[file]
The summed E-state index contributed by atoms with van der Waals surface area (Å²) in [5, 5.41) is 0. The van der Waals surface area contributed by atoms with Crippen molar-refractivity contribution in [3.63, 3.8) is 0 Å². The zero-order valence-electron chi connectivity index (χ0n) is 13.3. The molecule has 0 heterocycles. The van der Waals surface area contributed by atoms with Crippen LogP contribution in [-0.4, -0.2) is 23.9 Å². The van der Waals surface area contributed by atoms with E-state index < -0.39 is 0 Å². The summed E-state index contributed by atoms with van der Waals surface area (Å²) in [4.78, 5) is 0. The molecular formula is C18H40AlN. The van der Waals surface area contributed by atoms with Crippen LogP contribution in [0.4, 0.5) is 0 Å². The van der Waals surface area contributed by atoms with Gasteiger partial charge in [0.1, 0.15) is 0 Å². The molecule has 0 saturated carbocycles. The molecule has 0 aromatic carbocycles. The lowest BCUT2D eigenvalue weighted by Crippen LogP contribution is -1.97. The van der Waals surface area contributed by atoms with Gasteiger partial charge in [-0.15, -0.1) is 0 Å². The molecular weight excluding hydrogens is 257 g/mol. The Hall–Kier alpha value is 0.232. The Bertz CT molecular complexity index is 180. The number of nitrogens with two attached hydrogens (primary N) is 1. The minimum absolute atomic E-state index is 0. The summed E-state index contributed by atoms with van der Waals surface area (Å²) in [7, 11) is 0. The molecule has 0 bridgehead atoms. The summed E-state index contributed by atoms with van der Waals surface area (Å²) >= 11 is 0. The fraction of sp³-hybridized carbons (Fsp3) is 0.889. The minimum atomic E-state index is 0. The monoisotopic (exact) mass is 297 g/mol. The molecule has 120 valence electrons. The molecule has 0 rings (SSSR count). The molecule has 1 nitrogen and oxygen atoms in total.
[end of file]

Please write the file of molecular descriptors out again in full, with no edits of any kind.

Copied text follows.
The summed E-state index contributed by atoms with van der Waals surface area (Å²) in [5, 5.41) is 0. The van der Waals surface area contributed by atoms with Crippen molar-refractivity contribution in [3.63, 3.8) is 0 Å². The zero-order valence-electron chi connectivity index (χ0n) is 13.3. The molecule has 0 heterocycles. The van der Waals surface area contributed by atoms with Crippen LogP contribution in [-0.4, -0.2) is 23.9 Å². The van der Waals surface area contributed by atoms with E-state index < -0.39 is 0 Å². The summed E-state index contributed by atoms with van der Waals surface area (Å²) in [4.78, 5) is 0. The molecular formula is C18H40AlN. The van der Waals surface area contributed by atoms with Crippen LogP contribution in [0.4, 0.5) is 0 Å². The van der Waals surface area contributed by atoms with Gasteiger partial charge in [0.1, 0.15) is 0 Å². The molecule has 0 saturated carbocycles. The molecule has 0 aromatic carbocycles. The lowest BCUT2D eigenvalue weighted by Crippen LogP contribution is -1.97. The van der Waals surface area contributed by atoms with Gasteiger partial charge in [-0.15, -0.1) is 0 Å². The molecular weight excluding hydrogens is 257 g/mol. The Hall–Kier alpha value is 0.232. The Bertz CT molecular complexity index is 180. The number of nitrogens with two attached hydrogens (primary N) is 1. The minimum absolute atomic E-state index is 0. The summed E-state index contributed by atoms with van der Waals surface area (Å²) in [7, 11) is 0. The molecule has 0 bridgehead atoms. The summed E-state index contributed by atoms with van der Waals surface area (Å²) >= 11 is 0. The fraction of sp³-hybridized carbons (Fsp3) is 0.889. The minimum atomic E-state index is 0. The monoisotopic (exact) mass is 297 g/mol. The molecule has 120 valence electrons. The molecule has 0 rings (SSSR count). The molecule has 1 nitrogen and oxygen atoms in total.